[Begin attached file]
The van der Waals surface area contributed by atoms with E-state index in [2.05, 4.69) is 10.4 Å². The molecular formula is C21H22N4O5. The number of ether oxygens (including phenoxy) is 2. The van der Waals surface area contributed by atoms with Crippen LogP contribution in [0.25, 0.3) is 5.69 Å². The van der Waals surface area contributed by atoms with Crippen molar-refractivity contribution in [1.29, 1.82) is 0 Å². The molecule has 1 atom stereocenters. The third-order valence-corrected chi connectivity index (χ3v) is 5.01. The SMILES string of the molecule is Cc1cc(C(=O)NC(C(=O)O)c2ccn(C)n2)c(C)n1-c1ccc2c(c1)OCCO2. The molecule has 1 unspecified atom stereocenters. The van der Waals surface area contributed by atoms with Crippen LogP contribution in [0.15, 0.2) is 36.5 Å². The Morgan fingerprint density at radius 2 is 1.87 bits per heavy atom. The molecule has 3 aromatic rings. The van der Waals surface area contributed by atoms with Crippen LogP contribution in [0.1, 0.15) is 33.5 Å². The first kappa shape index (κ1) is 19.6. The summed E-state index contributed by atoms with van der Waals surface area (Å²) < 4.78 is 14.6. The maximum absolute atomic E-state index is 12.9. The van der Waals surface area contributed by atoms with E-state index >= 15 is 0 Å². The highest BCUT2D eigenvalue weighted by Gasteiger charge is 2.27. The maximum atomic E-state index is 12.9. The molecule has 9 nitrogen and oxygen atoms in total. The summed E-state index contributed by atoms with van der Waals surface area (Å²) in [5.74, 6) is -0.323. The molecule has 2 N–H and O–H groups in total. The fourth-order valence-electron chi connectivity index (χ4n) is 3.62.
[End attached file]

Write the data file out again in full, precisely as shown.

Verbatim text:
The van der Waals surface area contributed by atoms with E-state index in [2.05, 4.69) is 10.4 Å². The molecular formula is C21H22N4O5. The number of ether oxygens (including phenoxy) is 2. The van der Waals surface area contributed by atoms with Crippen LogP contribution in [0.25, 0.3) is 5.69 Å². The van der Waals surface area contributed by atoms with Crippen molar-refractivity contribution in [1.29, 1.82) is 0 Å². The molecule has 1 atom stereocenters. The third-order valence-corrected chi connectivity index (χ3v) is 5.01. The SMILES string of the molecule is Cc1cc(C(=O)NC(C(=O)O)c2ccn(C)n2)c(C)n1-c1ccc2c(c1)OCCO2. The molecule has 1 unspecified atom stereocenters. The van der Waals surface area contributed by atoms with Crippen LogP contribution in [0.15, 0.2) is 36.5 Å². The Morgan fingerprint density at radius 2 is 1.87 bits per heavy atom. The molecule has 3 aromatic rings. The van der Waals surface area contributed by atoms with Crippen LogP contribution in [0.1, 0.15) is 33.5 Å². The first kappa shape index (κ1) is 19.6. The summed E-state index contributed by atoms with van der Waals surface area (Å²) < 4.78 is 14.6. The maximum absolute atomic E-state index is 12.9. The van der Waals surface area contributed by atoms with E-state index >= 15 is 0 Å². The highest BCUT2D eigenvalue weighted by Gasteiger charge is 2.27. The maximum atomic E-state index is 12.9. The molecule has 9 nitrogen and oxygen atoms in total. The summed E-state index contributed by atoms with van der Waals surface area (Å²) in [5.74, 6) is -0.323. The molecule has 2 N–H and O–H groups in total. The fourth-order valence-electron chi connectivity index (χ4n) is 3.62.